Amateur Wine Taste-Along: Pinot Gris
We don't know how sweltering your summer has been, but this Amateur Wine Group is sticking to white wines for awhile; it may be a few months before we venture back into red territory. Last time, we tasted our way through quite a few bottles of cold, crisp Vinho Verde. This week? Pinot Gris.
What's It Called?
You may be more familiar with Pinot Grigio than Pinot Gris—but they're actually the same grape. Generally speaking, wines made from this varietal are called Pinot Grigio if they're from Italy (or made in the Italian style) and Pinot Gris if they're from France or made in the French style.
That many of you probably hear "Pinot Grigio" more often than "Pinot Gris" is a reflection of how much of this wine comes out of Italy; specifically, the northern regions of Friuli-Venezia Giulia and Trentino Alto-Adige. Those wines tend to be particularly light and crisp, a style that's emulated in California, where some wines of this kind are also labeled Pinot Grigio. The grape is now grown all over the world, but two other areas of particular note are the Alsace region of France and the Willamette Valley of Oregon.
As that "Pinot" might tip you off, Pinot Gris stemmed from a mutation in the Pinot noir grape; its skin can have a grayish tinge, explaining the "gris" in its name.
Alsace, France: Albert Mann, Leon Beyer
Pinot Gris grows best in cooler areas, which is why it thrives in Alsace, in the northeast of France. Of the major Pinot Gris-producing regions, Alsace produces the fullest, richest wines; some of these wines are intended to age, rather than be enjoyed early, as many Pinot Gris are.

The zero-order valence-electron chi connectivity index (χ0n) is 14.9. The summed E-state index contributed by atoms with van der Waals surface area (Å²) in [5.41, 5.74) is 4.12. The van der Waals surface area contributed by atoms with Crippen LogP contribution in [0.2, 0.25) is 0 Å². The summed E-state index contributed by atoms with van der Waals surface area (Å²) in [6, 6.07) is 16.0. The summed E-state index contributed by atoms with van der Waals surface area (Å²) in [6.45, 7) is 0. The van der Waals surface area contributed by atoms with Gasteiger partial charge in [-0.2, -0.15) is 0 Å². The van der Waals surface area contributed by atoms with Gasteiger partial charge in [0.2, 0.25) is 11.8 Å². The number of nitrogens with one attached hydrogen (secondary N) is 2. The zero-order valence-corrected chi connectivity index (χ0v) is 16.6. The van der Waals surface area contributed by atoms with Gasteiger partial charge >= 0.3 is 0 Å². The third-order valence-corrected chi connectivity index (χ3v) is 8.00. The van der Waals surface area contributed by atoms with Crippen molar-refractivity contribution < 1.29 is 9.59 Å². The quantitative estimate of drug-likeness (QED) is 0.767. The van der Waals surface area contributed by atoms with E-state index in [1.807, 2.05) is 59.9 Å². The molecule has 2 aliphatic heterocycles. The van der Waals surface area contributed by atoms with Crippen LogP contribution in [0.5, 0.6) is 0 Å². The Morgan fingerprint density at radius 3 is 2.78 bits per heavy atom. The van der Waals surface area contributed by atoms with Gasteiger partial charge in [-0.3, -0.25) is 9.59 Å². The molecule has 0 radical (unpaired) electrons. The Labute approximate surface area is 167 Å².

We're trying two Alsatian wines this week: Albert Mann Pinot Gris "Rosenberg" 2008 ($22), an organic producer based in Wettolsheim; and Leon Beyer Pinot Gris 2007 ($22), from a centuries-old family producer in the village of Eguisheim.
Northern Italy: Santa Margherita, Alois Lageder, d'Orsaria
While more southern regions of Italy would be too warm for the grape, the northern Friuli-Venezia Giulia and Trentino Alto-Adige produce a ton—more than anywhere else in the world. Their wines are generally light in body, light in color, and crisp; although the region does produce an awful lot of cheap, unimpressive stuff, there are much better winemakers as well.
The Alois Lageder Pinot Grigio 2009 ($15) is from the southern part of the Alto Adige appellation, where Italy climbs into the Alps. Given the moutainous terrain, there's a huge variation in growing conditions; these vineyards are at around 1,000 feet of elevation. Another widely available (and oft-advertised) option from Alto Adige is Santa Margherita Pinot Grigio 2010 ($20). And while we're exploring northern Italy, we'll also try the d'Orsaria Pinot Grigio 2010 ($12) from Friuli-Venezia Giulia.
Oregon: King Estate, Ponzi
Oregon is often thought of as the American home of Pinot Gris, the first vines in the nation planted there in 1966. Established with the clear objective of promoting Pinot Gris in the United States, King Estate is now the country's largest single producer of it. We're trying the King Estate Signature Pinot Gris 2010 ($15), though we may also throw one of their higher-end bottles in the mix to see if it's worth ponying up the extra cash. For one more Oregon, we'll taste the Ponzi Pinot Gris 2010 ($15). We really enjoyed the Oregon Pinot Gris from Montinore Estate that was served at our Sandwichfest last week, so we're excited to taste these other bottles.
Taste With Us!
Grab a few bottles of Pinot Gris and meet us back here next week!